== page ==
Tech in a post-Roe future- POLITICO

Tech in a post-Roe future- POLITICO

The Supreme Court docket choice to overturn Roe v. Wade has clearly far-reaching coverage implications, not least with regards to each present and future expertise.

POLITICO’s Ben Leonard has a report out right this moment on implications of the choice for digital abortion care, the place suppliers usually prescribe abortion capsules by way of telehealth visits. That kind of care was already banned in 19 states earlier than right this moment’s choice, and now these searching for abortion in pink states must cope with governments that privateness and abortion activists worry would possibly hunt down knowledge with which to prosecute each abortion-seekers and suppliers.

“The simplest folks to implement it in opposition to could be sufferers doing these searches on their telephones or laptops,” Mary Ziegler, a professor on the Florida State College School of Legislation and an professional on the authorized battle over abortion, informed Ben. “States in the meanwhile … are saying they’re not going to punish sufferers, however they’ll discover it could be simpler to punish sufferers and subsequently would possibly in the end resolve to alter their minds on that topic.”

Ben and Ruth Reader informed us final month how telehealth suppliers have been making ready. And in a report final week, POLITICO’s Sam Sabin described how abortion rights teams have been already ramping up their digital privateness protections and cybersecurity defenses forward of Roe’s overturning.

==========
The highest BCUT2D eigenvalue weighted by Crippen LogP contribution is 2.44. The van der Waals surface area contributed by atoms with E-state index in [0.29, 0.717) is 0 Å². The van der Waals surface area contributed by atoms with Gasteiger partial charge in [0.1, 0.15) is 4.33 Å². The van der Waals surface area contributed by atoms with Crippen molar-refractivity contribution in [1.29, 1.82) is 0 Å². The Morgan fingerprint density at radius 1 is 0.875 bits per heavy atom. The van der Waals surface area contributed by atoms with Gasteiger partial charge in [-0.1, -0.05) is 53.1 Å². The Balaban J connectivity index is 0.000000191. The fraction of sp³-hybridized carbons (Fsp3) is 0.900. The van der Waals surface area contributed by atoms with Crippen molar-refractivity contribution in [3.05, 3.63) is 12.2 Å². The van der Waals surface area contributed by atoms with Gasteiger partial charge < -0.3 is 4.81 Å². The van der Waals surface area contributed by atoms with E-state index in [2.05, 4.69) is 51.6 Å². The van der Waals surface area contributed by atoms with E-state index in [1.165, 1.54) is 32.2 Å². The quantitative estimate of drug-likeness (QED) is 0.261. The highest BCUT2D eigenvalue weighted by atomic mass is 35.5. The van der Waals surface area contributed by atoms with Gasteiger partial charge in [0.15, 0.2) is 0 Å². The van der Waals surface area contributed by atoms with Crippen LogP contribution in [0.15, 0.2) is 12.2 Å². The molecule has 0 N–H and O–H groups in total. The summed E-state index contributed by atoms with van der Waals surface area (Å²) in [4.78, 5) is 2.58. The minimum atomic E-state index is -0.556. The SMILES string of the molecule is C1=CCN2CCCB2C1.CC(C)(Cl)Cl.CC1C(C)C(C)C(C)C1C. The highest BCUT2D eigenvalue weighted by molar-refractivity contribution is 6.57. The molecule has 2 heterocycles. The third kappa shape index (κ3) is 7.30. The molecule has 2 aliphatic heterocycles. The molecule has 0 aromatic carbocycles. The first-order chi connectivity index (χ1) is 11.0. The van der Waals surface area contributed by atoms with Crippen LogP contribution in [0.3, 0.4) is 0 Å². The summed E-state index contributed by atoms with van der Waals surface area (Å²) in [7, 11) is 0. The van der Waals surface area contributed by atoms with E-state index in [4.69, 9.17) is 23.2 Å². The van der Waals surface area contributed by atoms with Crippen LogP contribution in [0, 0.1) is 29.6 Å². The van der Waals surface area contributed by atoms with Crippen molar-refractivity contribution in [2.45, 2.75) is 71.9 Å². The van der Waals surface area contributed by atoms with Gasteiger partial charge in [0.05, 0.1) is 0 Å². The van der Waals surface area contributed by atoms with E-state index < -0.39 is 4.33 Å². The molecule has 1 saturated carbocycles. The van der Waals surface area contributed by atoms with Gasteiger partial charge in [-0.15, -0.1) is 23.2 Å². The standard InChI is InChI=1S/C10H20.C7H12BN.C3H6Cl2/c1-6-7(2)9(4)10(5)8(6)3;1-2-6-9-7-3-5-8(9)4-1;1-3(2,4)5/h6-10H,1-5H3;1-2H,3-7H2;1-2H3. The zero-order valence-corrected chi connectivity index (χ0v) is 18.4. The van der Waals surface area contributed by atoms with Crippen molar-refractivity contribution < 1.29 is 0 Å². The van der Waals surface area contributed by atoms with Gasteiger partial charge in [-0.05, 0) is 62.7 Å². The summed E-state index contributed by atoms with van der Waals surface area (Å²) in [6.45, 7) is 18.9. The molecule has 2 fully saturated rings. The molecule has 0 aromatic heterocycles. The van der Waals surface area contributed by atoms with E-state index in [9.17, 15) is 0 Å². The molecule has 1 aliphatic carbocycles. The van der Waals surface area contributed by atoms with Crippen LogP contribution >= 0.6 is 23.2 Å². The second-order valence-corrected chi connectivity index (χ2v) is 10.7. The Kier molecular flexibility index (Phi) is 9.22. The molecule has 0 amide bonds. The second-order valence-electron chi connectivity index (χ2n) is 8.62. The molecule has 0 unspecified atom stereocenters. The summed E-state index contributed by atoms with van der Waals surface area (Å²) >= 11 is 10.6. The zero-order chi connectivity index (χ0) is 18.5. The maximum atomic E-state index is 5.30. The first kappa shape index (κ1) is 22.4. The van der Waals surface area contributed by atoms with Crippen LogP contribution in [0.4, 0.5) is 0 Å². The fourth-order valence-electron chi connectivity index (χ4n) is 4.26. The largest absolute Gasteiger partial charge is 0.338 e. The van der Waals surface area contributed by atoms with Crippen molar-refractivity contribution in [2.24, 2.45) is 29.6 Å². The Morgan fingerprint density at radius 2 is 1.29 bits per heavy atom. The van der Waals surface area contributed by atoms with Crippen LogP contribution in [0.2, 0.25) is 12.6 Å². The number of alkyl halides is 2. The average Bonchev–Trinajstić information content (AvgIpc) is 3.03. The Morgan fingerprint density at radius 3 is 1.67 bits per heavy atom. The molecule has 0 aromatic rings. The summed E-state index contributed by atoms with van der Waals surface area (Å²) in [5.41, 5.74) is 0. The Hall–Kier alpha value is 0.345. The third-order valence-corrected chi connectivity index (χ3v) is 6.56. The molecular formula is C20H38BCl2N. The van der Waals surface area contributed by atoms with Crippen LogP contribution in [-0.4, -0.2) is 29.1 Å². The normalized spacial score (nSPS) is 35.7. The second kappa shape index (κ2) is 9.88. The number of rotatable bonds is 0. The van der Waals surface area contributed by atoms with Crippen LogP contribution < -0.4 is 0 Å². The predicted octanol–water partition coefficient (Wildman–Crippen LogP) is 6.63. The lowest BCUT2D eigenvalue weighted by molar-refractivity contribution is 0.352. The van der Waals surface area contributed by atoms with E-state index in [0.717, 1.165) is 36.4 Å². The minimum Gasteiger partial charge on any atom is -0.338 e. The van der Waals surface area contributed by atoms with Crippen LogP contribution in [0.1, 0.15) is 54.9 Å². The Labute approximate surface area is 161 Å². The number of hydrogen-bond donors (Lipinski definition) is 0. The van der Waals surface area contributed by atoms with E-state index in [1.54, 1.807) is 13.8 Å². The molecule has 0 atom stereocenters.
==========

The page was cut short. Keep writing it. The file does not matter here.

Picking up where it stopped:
As Sam wrote in DFD, digital surveillance eventualities like police inserting facial recognition cameras exterior abortion clinics and harvesting knowledge from well being apps are very actual worries. (She additionally answered questions from readers final month on knowledge privateness and digital surveillance round abortion.)

Informational providers like Repro Authorized Helpline have applied secured messaging via providers like Tor, Sign, and ProtonMail, as consultants warn that current regulation enforcement practices for combing via seized gadgets may yield mountains of incriminating knowledge in states the place abortion is now unlawful.

Eva Galperin, director of cybersecurity on the Digital Frontier Basis, informed Sam that “The most definitely state of affairs proper now could be that an individual will get reported by a relative or ER nurse, after which if they’re in a state like Texas, the state merely reveals up and searches their cellphone.”

That signifies that some abortion rights activists try to go even additional in shielding sufferers’ knowledge privateness — together with turning to the blockchain. That may not seem to be a promising strategy, contemplating the numerous high-profile current examples of authorities tracing so-called untraceable transactions, however some activists consider the tech may serve one other perform: organizing grassroots fundraising campaigns, by way of an “abortion DAO” (or decentralized autonomous group).